Religious Policy

Firuz favoured orthodox Islam. He proclaimed his state to be an Islamic state largely to satisfy the theologians. Heretics were persecuted, and practices considered un-Islamic were banned. He imposed jizya, head tax on non-Muslims, which even the Brahmins were compelled to pay. Yet Firuz did not prohibit the building of new Hindu temples and shrines. His cultural interest led to translation of many Sanskrit works relating to religion, medicine and music. As an accomplished scholar himself, Firuz was a liberal patron of the learned including non-Islamic scholars. Fond of music, he is credited with establishing several educational institutions and a number of mosques, palaces and forts.

Public Works

Firuz undertook many irrigation projects. A canal he dug from Sutlej river to Hansi and another canal in Jumna indicate his sound policy of public works development.

Firuz died in 1388, after making his son Fath Khan and grandson Ghiyas-ud-din as joint rulers of Delhi Sultanate.

The principle of heredity permitted for the nobles and applied to the army weakened the Delhi Sultanate. The nobility that had regained power got involved in political intrigues which undermined the stability of the Sultanate. Within six years of Firuz Tughlaq’s death four rulers succeeded him.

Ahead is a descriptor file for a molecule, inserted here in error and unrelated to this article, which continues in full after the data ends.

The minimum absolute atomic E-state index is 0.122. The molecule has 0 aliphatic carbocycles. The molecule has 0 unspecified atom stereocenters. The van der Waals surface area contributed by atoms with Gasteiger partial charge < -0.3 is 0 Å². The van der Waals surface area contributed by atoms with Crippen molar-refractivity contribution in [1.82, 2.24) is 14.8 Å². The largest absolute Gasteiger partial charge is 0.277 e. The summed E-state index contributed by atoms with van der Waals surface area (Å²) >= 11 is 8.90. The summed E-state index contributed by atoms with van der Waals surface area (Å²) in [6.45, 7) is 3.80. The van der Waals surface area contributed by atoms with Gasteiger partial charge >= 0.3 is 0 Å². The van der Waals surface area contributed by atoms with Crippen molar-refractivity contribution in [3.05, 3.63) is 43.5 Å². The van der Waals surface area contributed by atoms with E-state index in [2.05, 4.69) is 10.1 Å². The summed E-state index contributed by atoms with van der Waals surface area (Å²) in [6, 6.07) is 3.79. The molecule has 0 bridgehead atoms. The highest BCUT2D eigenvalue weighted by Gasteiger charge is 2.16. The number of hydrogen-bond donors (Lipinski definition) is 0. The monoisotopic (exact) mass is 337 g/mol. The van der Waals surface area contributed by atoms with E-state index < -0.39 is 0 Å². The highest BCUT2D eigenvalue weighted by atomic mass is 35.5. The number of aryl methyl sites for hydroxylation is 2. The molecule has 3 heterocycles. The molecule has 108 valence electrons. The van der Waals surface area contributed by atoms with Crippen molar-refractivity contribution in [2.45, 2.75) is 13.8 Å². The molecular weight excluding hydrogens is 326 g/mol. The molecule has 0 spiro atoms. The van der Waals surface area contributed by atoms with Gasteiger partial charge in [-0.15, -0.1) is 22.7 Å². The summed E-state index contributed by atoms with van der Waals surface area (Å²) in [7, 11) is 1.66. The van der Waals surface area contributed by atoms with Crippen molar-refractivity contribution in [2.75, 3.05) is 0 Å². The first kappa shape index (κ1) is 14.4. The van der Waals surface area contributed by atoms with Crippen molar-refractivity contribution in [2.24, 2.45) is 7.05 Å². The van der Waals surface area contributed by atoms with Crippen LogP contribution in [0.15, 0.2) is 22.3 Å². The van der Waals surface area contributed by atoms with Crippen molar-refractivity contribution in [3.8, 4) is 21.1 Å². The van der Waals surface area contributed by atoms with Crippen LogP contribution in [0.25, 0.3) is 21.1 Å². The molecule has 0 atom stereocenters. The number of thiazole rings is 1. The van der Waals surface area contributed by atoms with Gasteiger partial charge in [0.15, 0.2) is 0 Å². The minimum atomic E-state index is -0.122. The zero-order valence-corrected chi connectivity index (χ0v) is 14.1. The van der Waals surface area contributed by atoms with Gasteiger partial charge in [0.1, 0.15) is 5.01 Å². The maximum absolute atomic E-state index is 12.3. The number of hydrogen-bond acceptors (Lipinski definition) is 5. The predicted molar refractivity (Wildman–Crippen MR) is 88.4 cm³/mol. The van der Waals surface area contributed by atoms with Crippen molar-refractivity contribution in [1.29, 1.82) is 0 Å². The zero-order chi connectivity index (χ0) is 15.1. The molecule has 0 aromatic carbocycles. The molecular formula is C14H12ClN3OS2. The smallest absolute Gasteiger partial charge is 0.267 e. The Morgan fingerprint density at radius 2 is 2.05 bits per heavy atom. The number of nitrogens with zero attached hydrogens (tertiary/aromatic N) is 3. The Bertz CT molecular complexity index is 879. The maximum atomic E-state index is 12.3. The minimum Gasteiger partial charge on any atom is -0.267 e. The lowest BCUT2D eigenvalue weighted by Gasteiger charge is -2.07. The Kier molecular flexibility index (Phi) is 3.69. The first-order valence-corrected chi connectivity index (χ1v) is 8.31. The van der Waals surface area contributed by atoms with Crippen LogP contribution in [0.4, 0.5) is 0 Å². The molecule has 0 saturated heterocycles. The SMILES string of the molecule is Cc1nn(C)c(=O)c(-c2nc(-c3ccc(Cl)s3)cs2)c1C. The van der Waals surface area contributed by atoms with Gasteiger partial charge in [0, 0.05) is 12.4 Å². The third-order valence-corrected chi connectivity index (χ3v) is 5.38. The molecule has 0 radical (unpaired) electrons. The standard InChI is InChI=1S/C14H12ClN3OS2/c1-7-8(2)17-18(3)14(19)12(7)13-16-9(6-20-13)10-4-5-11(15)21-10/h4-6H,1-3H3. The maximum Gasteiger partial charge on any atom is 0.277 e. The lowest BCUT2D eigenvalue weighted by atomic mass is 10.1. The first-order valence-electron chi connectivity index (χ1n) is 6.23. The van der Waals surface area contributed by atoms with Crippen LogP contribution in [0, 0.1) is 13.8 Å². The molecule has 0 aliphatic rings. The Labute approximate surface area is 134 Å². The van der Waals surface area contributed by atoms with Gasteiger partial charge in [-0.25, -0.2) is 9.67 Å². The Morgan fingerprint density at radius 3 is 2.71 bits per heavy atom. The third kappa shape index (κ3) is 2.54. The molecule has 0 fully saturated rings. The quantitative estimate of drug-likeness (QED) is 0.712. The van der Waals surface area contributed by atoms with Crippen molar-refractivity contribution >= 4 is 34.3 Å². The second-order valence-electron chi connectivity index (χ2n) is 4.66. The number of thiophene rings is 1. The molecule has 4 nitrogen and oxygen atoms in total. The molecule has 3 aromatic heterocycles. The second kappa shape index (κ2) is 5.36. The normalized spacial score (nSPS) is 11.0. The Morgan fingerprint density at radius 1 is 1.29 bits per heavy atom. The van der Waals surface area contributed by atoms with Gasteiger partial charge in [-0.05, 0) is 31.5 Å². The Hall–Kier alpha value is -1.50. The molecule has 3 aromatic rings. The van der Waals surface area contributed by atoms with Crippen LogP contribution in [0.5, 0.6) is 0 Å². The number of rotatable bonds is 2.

Timur’s Invasion

The last Tughlaq ruler was Nasir-ud-din Muhammad Shah (1394–1412), whose reign witnessed the invasion of Timur from Central Asia.Turkish Timur,who could claim a blood relationship with the 12thcentury great Mongol Chengiz Khan, ransacked Delhi virtually without any opposition. On hearing the news of arrival  of Timur, Sultan Nasir-ud-din fled Delhi.

Timur also took Indian artisans such as masons, stone cutters, carpenters whom he engaged for raising buildings in his capital Samarkhand. Nasir-ud-din managed to rule up to 1412. Then the Sayyid and Lodi dynasties ruled the declining empire from Delhi till 1526.